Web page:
Hang on, maybe this guy is going to test my fantasy.

Na, he didn't.  He slipped away out into the mooring field.
Zooming across Spa Creek to the Chart House restaurant.  No doubt they were doing a roaring trade.

Obligatory photo of a boat with 2 or 3 acres of teak.

The Woodwind II was offering short cruises.

Although I'll probably never own a big boat I do admire the classic lines of boats like this one from Morris.  Wait, what's that I see in the distance?

TIWAL?  WTH is a TIWAL?


You've have to read about it here.  It looks like the ill conceived spawn between an Aussie Scow and a gummy boat.  I guess it goes OK. 
Lots of breeze.  When you can hear it whistling through the rigging it's at least 20 knots.

I have an old Elvstrom Moth sail. Glad to see Paul E's marque is still going strong.

That Helly Hansen bag is growing heavy.  Diaristwoman heads towards the Hendricks Gin barge.

Not as packed as in previous years. 
The juggler was reduced to juggling balls.  Last year he juggled medicine clubs--way more thrilling.


Hey there Tillerman,  this model could be the basis for a nice perpetual trophy, don't you think?  Only $245 smackers.

Love the thin cirrus clouds.  Autumn is here.

Where is she going now?  Ah, I see a Pusser's rum "painkiller" in the hand of the man coming towards us.

While she had her painkiller I doubled back to the Zim Sailing display.  Zim Sailing supplied me with a replacement wheel for my Practic dolly.  We had to ship a wheel back and forth but in the end they got the job done.  I said "Hi" to Nate the individual that I swapped emails with during that time.  Nice to place a face with a name.  Super nice folks.  Highly recommended.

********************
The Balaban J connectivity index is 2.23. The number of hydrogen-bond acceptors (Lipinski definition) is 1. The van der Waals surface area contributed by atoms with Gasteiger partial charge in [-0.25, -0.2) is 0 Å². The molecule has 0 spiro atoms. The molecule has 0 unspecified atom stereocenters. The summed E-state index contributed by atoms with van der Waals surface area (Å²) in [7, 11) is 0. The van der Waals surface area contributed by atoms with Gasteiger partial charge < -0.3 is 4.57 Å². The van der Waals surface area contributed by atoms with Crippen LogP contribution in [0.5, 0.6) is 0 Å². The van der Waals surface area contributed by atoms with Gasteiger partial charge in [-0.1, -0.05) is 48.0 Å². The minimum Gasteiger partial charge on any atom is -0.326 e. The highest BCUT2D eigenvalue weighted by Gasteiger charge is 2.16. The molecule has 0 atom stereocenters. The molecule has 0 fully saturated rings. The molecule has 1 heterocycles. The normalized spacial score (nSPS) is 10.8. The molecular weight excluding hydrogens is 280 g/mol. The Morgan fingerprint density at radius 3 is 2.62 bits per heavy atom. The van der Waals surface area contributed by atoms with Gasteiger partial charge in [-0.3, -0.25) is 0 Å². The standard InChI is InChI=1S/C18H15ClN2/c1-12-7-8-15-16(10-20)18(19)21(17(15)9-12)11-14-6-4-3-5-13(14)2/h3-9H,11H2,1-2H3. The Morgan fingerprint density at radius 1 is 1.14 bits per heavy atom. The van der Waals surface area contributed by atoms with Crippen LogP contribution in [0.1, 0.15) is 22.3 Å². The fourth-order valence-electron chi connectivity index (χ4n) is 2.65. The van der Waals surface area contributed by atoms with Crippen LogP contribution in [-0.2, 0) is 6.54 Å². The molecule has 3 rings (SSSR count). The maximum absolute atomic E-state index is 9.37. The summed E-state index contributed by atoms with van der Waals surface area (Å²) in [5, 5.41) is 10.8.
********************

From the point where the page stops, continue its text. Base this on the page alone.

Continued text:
Obligatory RS Aero photo.  It's an election year--gotta fire up my red meat Tiller-base.

Random photo featuring a Canadian Maple Leaf for my two Canadian readers.  Gotta keep my options open-at least 'til the dust settles on the 9th of November. One never knows--I may need to slip North O' the border...

Final photo.  The Annapolis YC almost a year after the Christmas fire that gutted parts of the building.  From the street side it doesn't appear that much has been done, which is frankly surprising.  I figured by now the clubhouse would be totally repaired.  Just goes to show--you never can tell.

5 comments:

  1. None so far. The boats are very nicely done. They remind me of several different Moth designs from the mid-1960s/early 1970s. I think the middle sized rig will prove the most popular. The big rig would be a beast for most sailors in a breeze. I wonder how long it will be before the Laser gets bumped out of the Olympic nest (as the Europe dinghy was after 2004)?

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  3. Nice post. I am also pleased to see the Elvstrom marque still going strong, but haven't seen one in NZ for years.

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  4. Yes, the Elvstrom marque is rare in this country as well. Apparently it is still well known in Europe. I enjoyed your last post about the trailer with the loading ramps. I have ramps which I use to load up but generally leave them at home and rely upon help at the regatta venue for unloading/reloading. A strong back is a terrible thing to waste...